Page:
Kraus's process-oriented approach to these vestigial yet substantial materials is not aimed at merely depicting causal events. The rejection or dissolution of a rigorous form, the induced and observed decay of the form, change and the changing are aspects of Kraus's work mani-fested not only visually, but also broadened as mental images.
Encased in an ice block of diluted ink, a shining light bulb slowly melting its receptacle; an exceedingly fragile construction consisting of two glass panes almost literally suspended in anticipation of possible occurrences and in consideration of the probabilities – these are, for Kraus, means of sublimation and the visualisation of an expanded understanding that en-compasses the material manifestation as well as its essential nature.
These allusions to precariousness and to the fluid boundaries between what is and is not known result in an underlying sense of threat, which Kraus further escalates through alienation strategies, as witnessed in the works exhibited here, Untitled (2013) and Untitled (2016).
Untitled (2013) is an installation of four trolley handles sourced from a well-known super-market chain. Mounted uniformly on the wall, the "Plus" bars rotate slowly and monoto-nously about their own axes. The enforced, repetitive rhythm of the movement and its slug-gishness are suggestive of a latent threat, which is made manifest in Untitled (2016) only with the knowledge that, in a reversal of the natural order of things, the "functioning" of the light-emitting installation is really determined by the danger of an electric shock.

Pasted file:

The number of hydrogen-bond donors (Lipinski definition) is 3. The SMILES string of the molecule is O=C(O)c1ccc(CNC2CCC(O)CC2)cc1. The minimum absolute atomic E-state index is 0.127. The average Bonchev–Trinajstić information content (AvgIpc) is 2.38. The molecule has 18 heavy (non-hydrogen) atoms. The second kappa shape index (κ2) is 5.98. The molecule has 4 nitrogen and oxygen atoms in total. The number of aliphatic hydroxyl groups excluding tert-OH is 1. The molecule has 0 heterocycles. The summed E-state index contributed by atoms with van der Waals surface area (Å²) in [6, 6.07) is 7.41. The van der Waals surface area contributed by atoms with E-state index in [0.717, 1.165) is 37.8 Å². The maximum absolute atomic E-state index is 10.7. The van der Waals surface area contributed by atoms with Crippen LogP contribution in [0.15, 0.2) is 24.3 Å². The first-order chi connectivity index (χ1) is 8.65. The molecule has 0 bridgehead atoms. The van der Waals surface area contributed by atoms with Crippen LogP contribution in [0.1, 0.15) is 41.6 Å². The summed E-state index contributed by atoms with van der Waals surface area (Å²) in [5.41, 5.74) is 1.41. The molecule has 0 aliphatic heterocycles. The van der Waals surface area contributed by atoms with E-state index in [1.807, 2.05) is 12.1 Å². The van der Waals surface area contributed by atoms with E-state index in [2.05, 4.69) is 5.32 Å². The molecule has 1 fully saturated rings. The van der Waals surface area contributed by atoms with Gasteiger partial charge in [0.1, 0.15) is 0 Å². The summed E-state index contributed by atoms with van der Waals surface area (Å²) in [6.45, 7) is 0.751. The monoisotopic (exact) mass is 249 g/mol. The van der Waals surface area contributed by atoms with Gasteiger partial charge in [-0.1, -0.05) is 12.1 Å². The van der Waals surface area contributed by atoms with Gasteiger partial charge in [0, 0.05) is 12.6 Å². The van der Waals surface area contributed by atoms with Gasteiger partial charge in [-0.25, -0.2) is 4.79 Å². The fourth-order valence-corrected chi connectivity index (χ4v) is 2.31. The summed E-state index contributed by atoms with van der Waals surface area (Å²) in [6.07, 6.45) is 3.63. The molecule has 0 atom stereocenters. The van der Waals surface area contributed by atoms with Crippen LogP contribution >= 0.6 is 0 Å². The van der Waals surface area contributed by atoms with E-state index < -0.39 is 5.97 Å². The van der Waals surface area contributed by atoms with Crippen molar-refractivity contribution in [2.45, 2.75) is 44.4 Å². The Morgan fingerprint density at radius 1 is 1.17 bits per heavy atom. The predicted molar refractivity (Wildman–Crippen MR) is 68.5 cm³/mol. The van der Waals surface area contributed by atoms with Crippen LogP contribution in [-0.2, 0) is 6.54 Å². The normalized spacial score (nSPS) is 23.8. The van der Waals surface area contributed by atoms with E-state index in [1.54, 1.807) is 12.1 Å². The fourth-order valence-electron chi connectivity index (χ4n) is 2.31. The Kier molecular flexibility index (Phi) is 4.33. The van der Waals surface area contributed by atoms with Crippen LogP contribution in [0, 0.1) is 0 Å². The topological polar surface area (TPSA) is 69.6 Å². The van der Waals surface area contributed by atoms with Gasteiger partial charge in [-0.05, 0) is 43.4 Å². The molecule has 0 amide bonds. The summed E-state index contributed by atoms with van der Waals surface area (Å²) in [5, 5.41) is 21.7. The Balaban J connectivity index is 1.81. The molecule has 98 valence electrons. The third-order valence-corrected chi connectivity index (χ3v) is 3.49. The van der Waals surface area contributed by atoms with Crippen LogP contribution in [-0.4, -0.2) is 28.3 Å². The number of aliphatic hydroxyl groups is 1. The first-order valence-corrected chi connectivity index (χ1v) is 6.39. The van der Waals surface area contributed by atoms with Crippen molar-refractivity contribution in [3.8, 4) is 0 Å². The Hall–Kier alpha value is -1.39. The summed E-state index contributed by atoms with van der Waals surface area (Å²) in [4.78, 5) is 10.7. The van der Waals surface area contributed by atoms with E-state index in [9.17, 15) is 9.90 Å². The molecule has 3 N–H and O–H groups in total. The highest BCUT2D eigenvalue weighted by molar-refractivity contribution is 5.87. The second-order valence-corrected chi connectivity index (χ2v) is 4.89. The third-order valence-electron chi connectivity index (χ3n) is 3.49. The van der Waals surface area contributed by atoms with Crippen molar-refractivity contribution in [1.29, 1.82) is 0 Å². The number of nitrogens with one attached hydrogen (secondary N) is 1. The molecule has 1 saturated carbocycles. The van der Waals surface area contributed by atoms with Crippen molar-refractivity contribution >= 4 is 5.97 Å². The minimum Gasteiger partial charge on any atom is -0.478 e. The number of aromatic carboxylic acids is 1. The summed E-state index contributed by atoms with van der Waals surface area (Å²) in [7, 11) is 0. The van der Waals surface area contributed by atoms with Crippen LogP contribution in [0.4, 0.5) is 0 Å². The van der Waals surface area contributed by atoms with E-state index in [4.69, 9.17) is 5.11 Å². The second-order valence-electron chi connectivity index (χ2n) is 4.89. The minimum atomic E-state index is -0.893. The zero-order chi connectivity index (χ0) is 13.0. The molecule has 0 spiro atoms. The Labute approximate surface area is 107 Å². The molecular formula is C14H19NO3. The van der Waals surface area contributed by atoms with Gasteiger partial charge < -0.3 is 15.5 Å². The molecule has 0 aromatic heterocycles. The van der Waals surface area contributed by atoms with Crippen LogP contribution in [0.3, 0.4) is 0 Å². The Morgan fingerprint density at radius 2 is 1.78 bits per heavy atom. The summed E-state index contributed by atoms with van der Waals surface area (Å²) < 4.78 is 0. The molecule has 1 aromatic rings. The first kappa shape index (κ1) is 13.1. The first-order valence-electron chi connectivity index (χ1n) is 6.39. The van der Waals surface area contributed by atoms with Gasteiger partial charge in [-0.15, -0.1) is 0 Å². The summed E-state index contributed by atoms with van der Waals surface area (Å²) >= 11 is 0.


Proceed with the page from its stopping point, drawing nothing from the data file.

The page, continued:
The articulation of the comic-grotesque in Jonas Lipps's drawings subliminally conveys a feeling of unease, which is also what one senses in the presence of Kitty Kraus's works: … the fearful looks from beauty itself as the compulsion which emanates from the form ...**.
- Martin Kippenberger. In: "Stellen Sie sich vor, ein Mond scheint am Himmel. Gespräch mit Martin Kippenberger", ed. Star¬ship (Hans-Christian Dany, Martin Ebner, Ariane Müller), Berlin, 2007, p. 40.
** Theodor W. Adorno, "Ästhetische Theorie", ed. Gretel Adorno and Rolf Tiedemann, Frankfurt/Main, 2012, p. 83f.
Text: Mihaela Chiriac
Jonas Lipps (*1979) lives and works in Berlin. He attended the University of the Arts Ber-lin. His work has been exhibited in numerous solo and group exhibitions at venues in Eu-rope and overseas, including the Biennale of Young Artists, Bucharest, the Chelsea Art Mu-seum, New York, Prague Biennial and Kunstverein Bremerhaven.
Kitty Kraus (*1976) lives and works in Berlin. She studied at the University of the Arts Berlin (master class of Lothar Baumgarten). In 2008 Kraus was awarded the Art Prize of the Bundesver-band der Deutschen Volksbanken und Raiffeisenbanken. She was a visiting professor at the Berlin Weissensee School of Art in 2009/2010. Nominated for the Nationalgalerie für junge Kunst Prize in 2011, Kitty Kraus has exhibited at venues including the Guggenheim Museum, New York and the Hamburger Bahnhof, Berlin.